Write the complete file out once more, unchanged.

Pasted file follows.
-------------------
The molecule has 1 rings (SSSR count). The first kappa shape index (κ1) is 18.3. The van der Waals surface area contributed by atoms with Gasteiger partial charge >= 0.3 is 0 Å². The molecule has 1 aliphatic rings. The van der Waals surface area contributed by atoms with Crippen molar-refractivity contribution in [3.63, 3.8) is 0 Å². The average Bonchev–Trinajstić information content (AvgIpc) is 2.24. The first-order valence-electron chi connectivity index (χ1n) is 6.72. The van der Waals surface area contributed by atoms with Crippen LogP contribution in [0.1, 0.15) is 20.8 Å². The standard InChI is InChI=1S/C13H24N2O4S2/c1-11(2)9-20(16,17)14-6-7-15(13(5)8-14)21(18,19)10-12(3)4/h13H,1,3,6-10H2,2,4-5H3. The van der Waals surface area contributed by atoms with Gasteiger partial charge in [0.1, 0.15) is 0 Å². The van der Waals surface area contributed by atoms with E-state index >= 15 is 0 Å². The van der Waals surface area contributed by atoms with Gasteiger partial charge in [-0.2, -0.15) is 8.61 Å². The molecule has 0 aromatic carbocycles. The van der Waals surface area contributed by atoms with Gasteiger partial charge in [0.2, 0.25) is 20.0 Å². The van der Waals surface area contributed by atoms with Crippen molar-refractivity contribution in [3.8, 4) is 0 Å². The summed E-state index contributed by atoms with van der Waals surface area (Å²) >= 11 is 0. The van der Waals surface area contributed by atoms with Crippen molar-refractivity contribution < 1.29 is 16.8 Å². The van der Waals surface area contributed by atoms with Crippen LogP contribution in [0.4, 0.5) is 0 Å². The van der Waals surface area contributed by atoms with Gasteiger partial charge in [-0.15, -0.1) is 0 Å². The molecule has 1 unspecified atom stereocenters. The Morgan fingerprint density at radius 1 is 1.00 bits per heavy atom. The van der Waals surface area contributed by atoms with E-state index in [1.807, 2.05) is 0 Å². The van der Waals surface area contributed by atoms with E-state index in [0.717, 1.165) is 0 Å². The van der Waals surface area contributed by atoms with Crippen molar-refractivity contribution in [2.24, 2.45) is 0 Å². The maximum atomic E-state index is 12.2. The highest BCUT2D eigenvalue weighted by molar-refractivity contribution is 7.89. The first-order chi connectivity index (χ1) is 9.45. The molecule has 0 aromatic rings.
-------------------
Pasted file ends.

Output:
The molecule has 1 rings (SSSR count). The first kappa shape index (κ1) is 18.3. The van der Waals surface area contributed by atoms with Gasteiger partial charge >= 0.3 is 0 Å². The molecule has 1 aliphatic rings. The van der Waals surface area contributed by atoms with Crippen molar-refractivity contribution in [3.63, 3.8) is 0 Å². The average Bonchev–Trinajstić information content (AvgIpc) is 2.24. The first-order valence-electron chi connectivity index (χ1n) is 6.72. The van der Waals surface area contributed by atoms with Crippen LogP contribution in [0.1, 0.15) is 20.8 Å². The standard InChI is InChI=1S/C13H24N2O4S2/c1-11(2)9-20(16,17)14-6-7-15(13(5)8-14)21(18,19)10-12(3)4/h13H,1,3,6-10H2,2,4-5H3. The van der Waals surface area contributed by atoms with Gasteiger partial charge in [0.1, 0.15) is 0 Å². The van der Waals surface area contributed by atoms with E-state index >= 15 is 0 Å². The van der Waals surface area contributed by atoms with Gasteiger partial charge in [-0.2, -0.15) is 8.61 Å². The molecule has 0 aromatic carbocycles. The van der Waals surface area contributed by atoms with Gasteiger partial charge in [0.2, 0.25) is 20.0 Å². The van der Waals surface area contributed by atoms with Crippen molar-refractivity contribution in [3.8, 4) is 0 Å². The summed E-state index contributed by atoms with van der Waals surface area (Å²) >= 11 is 0. The van der Waals surface area contributed by atoms with Crippen molar-refractivity contribution < 1.29 is 16.8 Å². The van der Waals surface area contributed by atoms with Crippen LogP contribution in [0.4, 0.5) is 0 Å². The van der Waals surface area contributed by atoms with Gasteiger partial charge in [-0.15, -0.1) is 0 Å². The molecule has 1 unspecified atom stereocenters. The Morgan fingerprint density at radius 1 is 1.00 bits per heavy atom. The van der Waals surface area contributed by atoms with E-state index in [1.807, 2.05) is 0 Å². The van der Waals surface area contributed by atoms with E-state index in [0.717, 1.165) is 0 Å². The van der Waals surface area contributed by atoms with Crippen molar-refractivity contribution in [2.24, 2.45) is 0 Å². The maximum atomic E-state index is 12.2. The highest BCUT2D eigenvalue weighted by molar-refractivity contribution is 7.89. The first-order chi connectivity index (χ1) is 9.45. The molecule has 0 aromatic rings.